The Old City-based company bills itself as a “hiring-as-a-service” platform that selects candidates with the help of machine learning.
“I got to know the business pretty well,” Reiss said. “And I saw traditional recruiting services were expensive, unscalable and not delivering on their promise. It was more about getting bodies in the door than having a sustainable hiring process.”
In 2012, trying to develop a cheaper and faster solution, Reiss, 33, founded what today is JaneHires, flanked by his mother, Jane (for whom the platform is named) and father, Dave Reiss, both with decades of experience in the human resources space.
The company, which goes by just Jane on its site, uses a series of efficiency and automation tools to streamline hiring processes. One example is an artificial intelligence system that scores and ranks résumés against job descriptions to find ideal candidates.
“Jane is constantly learning what profiles of people are getting hired for certain positions, applying that information for the next case,” Reiss explained.
With seven full-time employees and a three-person advisory board, JaneHires bills itself as a “hiring-as-a-service” that offers an end-to-end solution for companies: from description of open positions to the hiring and rejection of candidates, including assistance with background checks and scheduling interviews.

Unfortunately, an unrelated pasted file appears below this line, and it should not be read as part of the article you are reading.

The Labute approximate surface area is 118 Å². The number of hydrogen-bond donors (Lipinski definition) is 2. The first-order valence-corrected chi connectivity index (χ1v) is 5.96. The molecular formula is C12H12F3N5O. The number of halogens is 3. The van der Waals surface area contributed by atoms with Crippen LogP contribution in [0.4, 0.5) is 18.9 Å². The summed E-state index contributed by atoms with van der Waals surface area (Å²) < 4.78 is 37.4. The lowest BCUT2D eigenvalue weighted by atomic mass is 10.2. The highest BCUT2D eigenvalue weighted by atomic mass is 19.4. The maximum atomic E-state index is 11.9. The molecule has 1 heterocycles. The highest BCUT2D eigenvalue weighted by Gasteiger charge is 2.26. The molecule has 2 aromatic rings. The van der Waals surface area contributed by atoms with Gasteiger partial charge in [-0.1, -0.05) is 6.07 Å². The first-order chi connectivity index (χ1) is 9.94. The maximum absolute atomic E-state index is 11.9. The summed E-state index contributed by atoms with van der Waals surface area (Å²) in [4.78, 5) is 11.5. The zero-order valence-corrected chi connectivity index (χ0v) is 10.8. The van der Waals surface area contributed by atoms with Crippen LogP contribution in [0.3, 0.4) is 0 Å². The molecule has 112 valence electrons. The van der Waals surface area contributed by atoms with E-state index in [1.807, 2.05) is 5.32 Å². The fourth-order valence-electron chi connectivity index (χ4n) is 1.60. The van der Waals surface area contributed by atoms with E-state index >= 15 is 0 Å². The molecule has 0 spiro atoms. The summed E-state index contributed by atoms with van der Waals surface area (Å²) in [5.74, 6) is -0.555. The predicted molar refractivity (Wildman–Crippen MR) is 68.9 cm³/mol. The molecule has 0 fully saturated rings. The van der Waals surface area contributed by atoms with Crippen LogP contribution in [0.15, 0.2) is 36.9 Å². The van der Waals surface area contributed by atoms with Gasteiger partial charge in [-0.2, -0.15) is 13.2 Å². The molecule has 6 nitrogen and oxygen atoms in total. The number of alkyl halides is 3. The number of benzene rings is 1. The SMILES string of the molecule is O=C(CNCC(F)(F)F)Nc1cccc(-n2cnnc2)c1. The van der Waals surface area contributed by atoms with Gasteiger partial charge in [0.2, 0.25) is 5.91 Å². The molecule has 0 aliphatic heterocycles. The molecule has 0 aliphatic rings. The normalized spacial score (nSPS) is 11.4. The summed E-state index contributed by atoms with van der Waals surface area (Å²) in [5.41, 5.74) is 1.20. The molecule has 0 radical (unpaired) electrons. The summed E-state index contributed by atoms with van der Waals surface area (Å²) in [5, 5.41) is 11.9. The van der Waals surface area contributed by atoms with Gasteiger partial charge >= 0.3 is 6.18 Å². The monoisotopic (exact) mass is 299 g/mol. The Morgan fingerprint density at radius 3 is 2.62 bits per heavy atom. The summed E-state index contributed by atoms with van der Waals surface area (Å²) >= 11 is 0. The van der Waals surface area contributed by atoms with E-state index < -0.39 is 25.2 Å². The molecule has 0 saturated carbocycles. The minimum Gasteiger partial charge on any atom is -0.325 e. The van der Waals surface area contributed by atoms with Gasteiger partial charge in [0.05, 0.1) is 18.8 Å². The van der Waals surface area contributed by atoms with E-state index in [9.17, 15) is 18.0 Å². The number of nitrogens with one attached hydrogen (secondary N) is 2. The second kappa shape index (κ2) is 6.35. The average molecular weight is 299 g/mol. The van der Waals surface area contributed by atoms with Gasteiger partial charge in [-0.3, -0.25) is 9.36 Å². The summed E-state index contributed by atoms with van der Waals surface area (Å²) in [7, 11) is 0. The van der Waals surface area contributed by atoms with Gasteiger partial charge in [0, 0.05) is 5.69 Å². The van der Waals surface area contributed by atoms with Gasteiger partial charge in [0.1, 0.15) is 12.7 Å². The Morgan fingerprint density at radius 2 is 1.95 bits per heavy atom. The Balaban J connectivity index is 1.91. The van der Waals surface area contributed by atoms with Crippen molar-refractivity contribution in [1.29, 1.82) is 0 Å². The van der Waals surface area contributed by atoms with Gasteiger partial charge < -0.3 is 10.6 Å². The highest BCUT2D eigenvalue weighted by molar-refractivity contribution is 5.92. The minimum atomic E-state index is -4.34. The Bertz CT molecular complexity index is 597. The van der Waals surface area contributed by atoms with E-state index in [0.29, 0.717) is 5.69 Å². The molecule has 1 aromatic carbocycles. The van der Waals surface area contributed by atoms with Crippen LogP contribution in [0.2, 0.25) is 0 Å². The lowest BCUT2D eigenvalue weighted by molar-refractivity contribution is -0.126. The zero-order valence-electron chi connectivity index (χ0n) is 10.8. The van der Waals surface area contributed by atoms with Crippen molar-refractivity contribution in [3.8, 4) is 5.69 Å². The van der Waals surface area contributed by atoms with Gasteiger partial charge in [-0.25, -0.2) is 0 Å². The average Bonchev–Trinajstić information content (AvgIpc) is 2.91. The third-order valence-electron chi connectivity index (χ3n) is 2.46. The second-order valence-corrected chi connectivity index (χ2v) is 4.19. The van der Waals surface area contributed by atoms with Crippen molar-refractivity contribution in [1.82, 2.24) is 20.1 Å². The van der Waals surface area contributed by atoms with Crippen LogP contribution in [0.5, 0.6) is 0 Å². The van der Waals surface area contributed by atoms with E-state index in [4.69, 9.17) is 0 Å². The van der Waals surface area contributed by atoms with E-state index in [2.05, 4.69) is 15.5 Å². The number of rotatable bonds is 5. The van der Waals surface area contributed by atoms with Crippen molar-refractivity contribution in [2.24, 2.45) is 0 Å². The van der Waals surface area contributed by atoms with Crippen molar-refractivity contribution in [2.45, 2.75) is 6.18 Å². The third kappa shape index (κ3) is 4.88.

The cofounder backs his statement up with numbers: “With our assistance, companies are finding people and hiring them in 21 to 30 days, when traditional hiring companies typically take 45 to 60 days.”
So how is the company planning to lure members of the tech scene? With most young Philly startups trying to find people with very specific sets of skills, Reiss says Jane can help trim the fat and offer quicker results.
“As a cofounder myself, I know growing a business can be incredibly challenging,” Reiss said. “Jane is here to save them a ton of time on that front and focus on what they actually do.”
Although the Reiss family hails from New York’s Hudson Valley, the company is working out of Benjamin’s Desk in Old City. How’d that happen?
During a visit to a friend in 2007, the New Yorker was enamored by the Rittenhouse Square neighborhood. By 2009, he was living in Old City and working out of Indy Hall.
“I was able to get a fair amount of direction from the relationships that came from those days at Indy Hall,” he said.
Also drawn by the cost effectiveness of Philly, the company moved its core operations to Benjamin’s Desk last May.
Read the full article at Technical.ly.